Momentum


Moderators: Chem_Mod, Chem_Admin

Melissa Villanueva1K
Posts: 64
Joined: Wed Nov 15, 2017 3:01 am

Momentum

Postby Melissa Villanueva1K » Thu Oct 25, 2018 7:02 pm

When using DeBroglie Equation, will the momentum always be given or would there be circumstances where we have to solve for it, if so how would we go about doing that? Thanks!

Amy Dinh 1A
Posts: 62
Joined: Fri Sep 28, 2018 12:23 am

Re: Momentum

Postby Amy Dinh 1A » Thu Oct 25, 2018 8:05 pm

The mass and the velocity separately and make you multiply it together to be momentum (p = m x v), but other than that I'm sure the momentum will be given most of the time from the problems I did in the homework.

Alyssa Wilson 2A
Posts: 65
Joined: Fri Sep 28, 2018 12:18 am

Re: Momentum

Postby Alyssa Wilson 2A » Thu Oct 25, 2018 8:20 pm

The momentum might not be given, for instance the question could give you the wavelength and ask you to solve for the momentum using the DeBroglie Equation where momentum is p=h/lambda. So you know lambda (the wavelength) and h is a constant given to you, so therefore you can solve for the momentum (p).

Madeline Motamedi 4I
Posts: 62
Joined: Fri Sep 28, 2018 12:23 am

Re: Momentum

Postby Madeline Motamedi 4I » Sat Oct 27, 2018 6:58 pm

You would have to calculate the mass times the change in velocity to calculate the momentum (p) at times.

Eunice Lee 1A
Posts: 60
Joined: Wed Oct 03, 2018 12:16 am

Re: Momentum

Postby Eunice Lee 1A » Fri Nov 02, 2018 9:44 am

If the momentum is not provided, you can calculate it with p = mv, where m is mass and v is velocity. Since h is in terms of J, don't forget to convert mass to kg and velocity to m/s!

Kelsey Li 3B
Posts: 34
Joined: Fri Sep 28, 2018 12:26 am

Re: Momentum

Postby Kelsey Li 3B » Fri Nov 02, 2018 12:10 pm

If the momentum isn't given, you just solve for momentum with the equation p = mv where m is the mass (kg) and v is the velocity (m/s)

Daniel Chang 3I
Posts: 33
Joined: Fri Sep 28, 2018 12:23 am

Re: Momentum

Postby Daniel Chang 3I » Sat Nov 03, 2018 4:04 pm

you can be given just mass and velocity and you would have to solve it yourself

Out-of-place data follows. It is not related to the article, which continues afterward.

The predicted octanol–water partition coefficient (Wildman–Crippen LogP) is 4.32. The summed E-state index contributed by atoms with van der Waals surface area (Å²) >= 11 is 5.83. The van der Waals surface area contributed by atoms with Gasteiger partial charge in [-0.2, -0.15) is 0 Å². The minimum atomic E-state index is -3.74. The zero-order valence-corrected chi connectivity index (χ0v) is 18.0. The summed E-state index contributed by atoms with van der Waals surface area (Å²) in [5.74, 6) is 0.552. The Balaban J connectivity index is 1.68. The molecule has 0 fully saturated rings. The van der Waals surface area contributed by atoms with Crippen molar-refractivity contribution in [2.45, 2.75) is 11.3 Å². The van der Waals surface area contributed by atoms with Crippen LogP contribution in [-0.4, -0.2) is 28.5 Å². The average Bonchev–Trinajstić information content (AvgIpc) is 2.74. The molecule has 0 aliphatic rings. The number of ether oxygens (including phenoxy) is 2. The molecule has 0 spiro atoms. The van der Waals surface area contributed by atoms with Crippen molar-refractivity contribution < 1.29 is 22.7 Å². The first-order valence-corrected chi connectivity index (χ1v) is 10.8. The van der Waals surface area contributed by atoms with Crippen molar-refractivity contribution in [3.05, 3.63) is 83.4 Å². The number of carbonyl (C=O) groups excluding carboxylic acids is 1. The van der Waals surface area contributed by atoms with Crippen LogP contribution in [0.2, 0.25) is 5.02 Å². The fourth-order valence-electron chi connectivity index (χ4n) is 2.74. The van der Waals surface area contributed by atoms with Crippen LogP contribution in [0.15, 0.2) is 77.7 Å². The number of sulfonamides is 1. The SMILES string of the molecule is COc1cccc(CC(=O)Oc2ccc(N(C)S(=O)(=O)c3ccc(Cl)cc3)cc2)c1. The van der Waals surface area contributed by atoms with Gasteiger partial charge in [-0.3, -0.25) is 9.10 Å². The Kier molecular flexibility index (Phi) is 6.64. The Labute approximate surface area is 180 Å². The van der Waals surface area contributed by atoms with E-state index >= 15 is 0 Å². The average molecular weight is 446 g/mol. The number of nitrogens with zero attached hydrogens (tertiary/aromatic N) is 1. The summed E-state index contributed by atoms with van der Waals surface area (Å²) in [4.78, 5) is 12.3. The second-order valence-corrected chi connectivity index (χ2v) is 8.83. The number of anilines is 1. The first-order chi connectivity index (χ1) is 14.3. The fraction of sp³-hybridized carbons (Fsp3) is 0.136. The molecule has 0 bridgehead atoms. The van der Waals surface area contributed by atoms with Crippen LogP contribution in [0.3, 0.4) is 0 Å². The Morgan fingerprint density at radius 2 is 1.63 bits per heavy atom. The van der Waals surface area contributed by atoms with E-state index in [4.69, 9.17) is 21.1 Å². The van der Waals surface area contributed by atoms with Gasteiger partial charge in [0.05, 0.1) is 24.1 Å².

Brian Kwak 1D
Posts: 88
Joined: Fri Sep 28, 2018 12:17 am

Re: Momentum

Postby Brian Kwak 1D » Sat Nov 03, 2018 9:52 pm

I would recommend using a systematic approach to these kinds of problems. Just write the equation that you need to use to find the answer and if you don’t have all relevant information for that equation them most likely you would have to use another equation like de Broglie to get that information and finish solving it. It is possible that they wont give you ALL the information directly for a given equation.

davidryan3f
Posts: 63
Joined: Fri Sep 28, 2018 12:23 am

Re: Momentum

Postby davidryan3f » Sun Dec 09, 2018 10:47 am

You will not always be given the momentum. Solve the debroglie equation algebraically. The question will always give you enough variables to solve for the missing ones.

John_Richey_4A
Posts: 69
Joined: Fri Sep 28, 2018 12:27 am

Re: Momentum

Postby John_Richey_4A » Sun Dec 09, 2018 2:06 pm

You most likely wont be given momentum, but one of the two parts making up momentum, either m or v.

Grace Diaz 3F
Posts: 30
Joined: Fri Sep 28, 2018 12:24 am

Re: Momentum

Postby Grace Diaz 3F » Sun Dec 09, 2018 7:06 pm

For momentum, either velocity or mass will usually be given. A question might ask you to solve for a missing variable.


Return to “DeBroglie Equation”

Who is online

Users browsing this forum: No registered users and 0 guests